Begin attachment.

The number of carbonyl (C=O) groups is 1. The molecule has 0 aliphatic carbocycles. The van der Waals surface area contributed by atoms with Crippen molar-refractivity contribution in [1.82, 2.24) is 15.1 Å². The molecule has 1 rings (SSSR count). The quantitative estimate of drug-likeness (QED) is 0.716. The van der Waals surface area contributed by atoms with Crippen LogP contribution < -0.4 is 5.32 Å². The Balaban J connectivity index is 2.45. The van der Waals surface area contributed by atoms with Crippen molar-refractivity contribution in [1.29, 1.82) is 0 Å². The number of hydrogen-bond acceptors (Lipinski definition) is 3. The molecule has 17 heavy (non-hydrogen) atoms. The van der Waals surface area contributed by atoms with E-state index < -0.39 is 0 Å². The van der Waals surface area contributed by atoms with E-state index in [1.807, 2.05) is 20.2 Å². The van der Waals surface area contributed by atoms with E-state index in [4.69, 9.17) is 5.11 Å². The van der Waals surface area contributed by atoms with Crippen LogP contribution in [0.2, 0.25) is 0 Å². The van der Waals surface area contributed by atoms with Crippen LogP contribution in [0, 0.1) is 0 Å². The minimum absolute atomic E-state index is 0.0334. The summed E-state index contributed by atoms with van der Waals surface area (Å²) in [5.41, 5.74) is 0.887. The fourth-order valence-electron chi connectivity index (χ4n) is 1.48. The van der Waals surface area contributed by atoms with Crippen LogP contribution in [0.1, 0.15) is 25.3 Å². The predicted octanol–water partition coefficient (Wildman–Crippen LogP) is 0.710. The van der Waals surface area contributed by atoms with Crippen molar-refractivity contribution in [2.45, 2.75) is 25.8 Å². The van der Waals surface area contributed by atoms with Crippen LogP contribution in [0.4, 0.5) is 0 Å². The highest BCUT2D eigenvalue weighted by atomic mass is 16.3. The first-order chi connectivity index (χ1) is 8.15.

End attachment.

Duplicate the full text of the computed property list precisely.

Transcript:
The number of carbonyl (C=O) groups is 1. The molecule has 0 aliphatic carbocycles. The van der Waals surface area contributed by atoms with Crippen molar-refractivity contribution in [1.82, 2.24) is 15.1 Å². The molecule has 1 rings (SSSR count). The quantitative estimate of drug-likeness (QED) is 0.716. The van der Waals surface area contributed by atoms with Crippen LogP contribution < -0.4 is 5.32 Å². The Balaban J connectivity index is 2.45. The van der Waals surface area contributed by atoms with Crippen molar-refractivity contribution in [1.29, 1.82) is 0 Å². The number of hydrogen-bond acceptors (Lipinski definition) is 3. The molecule has 17 heavy (non-hydrogen) atoms. The van der Waals surface area contributed by atoms with E-state index < -0.39 is 0 Å². The van der Waals surface area contributed by atoms with E-state index in [1.807, 2.05) is 20.2 Å². The van der Waals surface area contributed by atoms with E-state index in [4.69, 9.17) is 5.11 Å². The van der Waals surface area contributed by atoms with Crippen LogP contribution in [0.2, 0.25) is 0 Å². The van der Waals surface area contributed by atoms with Crippen LogP contribution in [0, 0.1) is 0 Å². The minimum absolute atomic E-state index is 0.0334. The summed E-state index contributed by atoms with van der Waals surface area (Å²) in [5.41, 5.74) is 0.887. The fourth-order valence-electron chi connectivity index (χ4n) is 1.48. The van der Waals surface area contributed by atoms with Crippen LogP contribution in [0.1, 0.15) is 25.3 Å². The predicted octanol–water partition coefficient (Wildman–Crippen LogP) is 0.710. The van der Waals surface area contributed by atoms with Crippen molar-refractivity contribution in [2.45, 2.75) is 25.8 Å². The van der Waals surface area contributed by atoms with Crippen LogP contribution in [0.4, 0.5) is 0 Å². The highest BCUT2D eigenvalue weighted by atomic mass is 16.3. The first-order chi connectivity index (χ1) is 8.15.